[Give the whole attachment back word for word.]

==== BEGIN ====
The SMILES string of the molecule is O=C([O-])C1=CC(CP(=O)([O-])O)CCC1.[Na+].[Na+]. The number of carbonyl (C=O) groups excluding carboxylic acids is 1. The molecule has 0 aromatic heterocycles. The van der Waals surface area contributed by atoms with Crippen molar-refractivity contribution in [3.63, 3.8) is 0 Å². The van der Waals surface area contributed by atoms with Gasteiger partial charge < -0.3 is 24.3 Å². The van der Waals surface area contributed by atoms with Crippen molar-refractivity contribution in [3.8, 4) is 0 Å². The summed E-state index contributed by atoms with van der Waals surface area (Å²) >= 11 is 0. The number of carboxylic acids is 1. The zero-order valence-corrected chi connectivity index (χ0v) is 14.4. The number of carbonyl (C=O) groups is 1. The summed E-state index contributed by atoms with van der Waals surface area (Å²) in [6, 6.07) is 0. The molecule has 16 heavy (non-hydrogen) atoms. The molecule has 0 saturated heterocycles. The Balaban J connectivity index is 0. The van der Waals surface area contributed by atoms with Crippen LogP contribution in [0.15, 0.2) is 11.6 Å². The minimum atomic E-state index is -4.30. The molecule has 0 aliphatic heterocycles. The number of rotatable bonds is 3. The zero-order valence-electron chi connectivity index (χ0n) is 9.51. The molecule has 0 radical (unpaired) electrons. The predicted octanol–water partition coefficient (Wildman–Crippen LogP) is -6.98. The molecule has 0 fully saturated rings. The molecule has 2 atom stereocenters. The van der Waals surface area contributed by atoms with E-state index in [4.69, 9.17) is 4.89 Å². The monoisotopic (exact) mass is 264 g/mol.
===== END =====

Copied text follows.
The SMILES string of the molecule is O=C([O-])C1=CC(CP(=O)([O-])O)CCC1.[Na+].[Na+]. The number of carbonyl (C=O) groups excluding carboxylic acids is 1. The molecule has 0 aromatic heterocycles. The van der Waals surface area contributed by atoms with Crippen molar-refractivity contribution in [3.63, 3.8) is 0 Å². The van der Waals surface area contributed by atoms with Gasteiger partial charge < -0.3 is 24.3 Å². The van der Waals surface area contributed by atoms with Crippen molar-refractivity contribution in [3.8, 4) is 0 Å². The summed E-state index contributed by atoms with van der Waals surface area (Å²) >= 11 is 0. The number of carboxylic acids is 1. The zero-order valence-corrected chi connectivity index (χ0v) is 14.4. The number of carbonyl (C=O) groups is 1. The summed E-state index contributed by atoms with van der Waals surface area (Å²) in [6, 6.07) is 0. The molecule has 16 heavy (non-hydrogen) atoms. The molecule has 0 saturated heterocycles. The Balaban J connectivity index is 0. The van der Waals surface area contributed by atoms with Crippen LogP contribution in [0.15, 0.2) is 11.6 Å². The minimum atomic E-state index is -4.30. The molecule has 0 aliphatic heterocycles. The number of rotatable bonds is 3. The zero-order valence-electron chi connectivity index (χ0n) is 9.51. The molecule has 0 radical (unpaired) electrons. The predicted octanol–water partition coefficient (Wildman–Crippen LogP) is -6.98. The molecule has 0 fully saturated rings. The molecule has 2 atom stereocenters. The van der Waals surface area contributed by atoms with E-state index in [4.69, 9.17) is 4.89 Å². The monoisotopic (exact) mass is 264 g/mol.